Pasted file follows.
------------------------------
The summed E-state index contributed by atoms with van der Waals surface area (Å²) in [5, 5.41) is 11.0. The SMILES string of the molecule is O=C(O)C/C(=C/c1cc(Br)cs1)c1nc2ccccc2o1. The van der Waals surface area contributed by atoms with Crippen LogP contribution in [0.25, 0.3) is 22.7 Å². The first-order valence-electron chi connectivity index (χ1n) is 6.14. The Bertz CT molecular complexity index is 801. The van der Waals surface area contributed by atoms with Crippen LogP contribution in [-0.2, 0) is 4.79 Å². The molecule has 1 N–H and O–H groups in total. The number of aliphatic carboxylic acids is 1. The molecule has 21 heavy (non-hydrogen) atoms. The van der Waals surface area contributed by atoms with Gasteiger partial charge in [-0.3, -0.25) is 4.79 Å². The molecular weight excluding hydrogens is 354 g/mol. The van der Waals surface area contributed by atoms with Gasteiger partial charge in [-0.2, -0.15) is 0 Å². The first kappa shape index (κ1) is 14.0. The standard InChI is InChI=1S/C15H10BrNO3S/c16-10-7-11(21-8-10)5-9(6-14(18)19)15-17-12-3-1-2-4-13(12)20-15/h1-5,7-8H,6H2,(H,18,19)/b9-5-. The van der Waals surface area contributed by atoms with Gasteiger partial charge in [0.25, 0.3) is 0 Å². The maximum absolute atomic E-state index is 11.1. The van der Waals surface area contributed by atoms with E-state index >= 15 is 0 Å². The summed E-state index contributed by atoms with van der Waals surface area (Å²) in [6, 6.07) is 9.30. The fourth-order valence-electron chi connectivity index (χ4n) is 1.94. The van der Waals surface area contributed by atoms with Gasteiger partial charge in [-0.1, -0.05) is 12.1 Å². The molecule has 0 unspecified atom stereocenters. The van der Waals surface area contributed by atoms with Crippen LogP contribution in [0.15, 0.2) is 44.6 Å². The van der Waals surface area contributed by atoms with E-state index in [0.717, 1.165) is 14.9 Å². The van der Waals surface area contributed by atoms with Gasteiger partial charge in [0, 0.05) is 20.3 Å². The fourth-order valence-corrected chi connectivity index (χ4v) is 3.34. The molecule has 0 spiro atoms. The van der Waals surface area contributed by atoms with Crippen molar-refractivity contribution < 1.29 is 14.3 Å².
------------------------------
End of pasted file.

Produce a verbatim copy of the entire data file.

The summed E-state index contributed by atoms with van der Waals surface area (Å²) in [5, 5.41) is 11.0. The SMILES string of the molecule is O=C(O)C/C(=C/c1cc(Br)cs1)c1nc2ccccc2o1. The van der Waals surface area contributed by atoms with Crippen LogP contribution in [0.25, 0.3) is 22.7 Å². The first-order valence-electron chi connectivity index (χ1n) is 6.14. The Bertz CT molecular complexity index is 801. The van der Waals surface area contributed by atoms with Crippen LogP contribution in [-0.2, 0) is 4.79 Å². The molecule has 1 N–H and O–H groups in total. The number of aliphatic carboxylic acids is 1. The molecule has 21 heavy (non-hydrogen) atoms. The van der Waals surface area contributed by atoms with Gasteiger partial charge in [-0.3, -0.25) is 4.79 Å². The molecular weight excluding hydrogens is 354 g/mol. The van der Waals surface area contributed by atoms with Gasteiger partial charge in [-0.2, -0.15) is 0 Å². The first kappa shape index (κ1) is 14.0. The standard InChI is InChI=1S/C15H10BrNO3S/c16-10-7-11(21-8-10)5-9(6-14(18)19)15-17-12-3-1-2-4-13(12)20-15/h1-5,7-8H,6H2,(H,18,19)/b9-5-. The van der Waals surface area contributed by atoms with Gasteiger partial charge in [0.25, 0.3) is 0 Å². The maximum absolute atomic E-state index is 11.1. The van der Waals surface area contributed by atoms with E-state index >= 15 is 0 Å². The summed E-state index contributed by atoms with van der Waals surface area (Å²) in [6, 6.07) is 9.30. The fourth-order valence-electron chi connectivity index (χ4n) is 1.94. The van der Waals surface area contributed by atoms with Gasteiger partial charge in [-0.1, -0.05) is 12.1 Å². The molecule has 0 unspecified atom stereocenters. The van der Waals surface area contributed by atoms with Crippen LogP contribution in [0.15, 0.2) is 44.6 Å². The van der Waals surface area contributed by atoms with E-state index in [0.717, 1.165) is 14.9 Å². The van der Waals surface area contributed by atoms with Gasteiger partial charge in [0, 0.05) is 20.3 Å². The fourth-order valence-corrected chi connectivity index (χ4v) is 3.34. The molecule has 0 spiro atoms. The van der Waals surface area contributed by atoms with Crippen molar-refractivity contribution < 1.29 is 14.3 Å².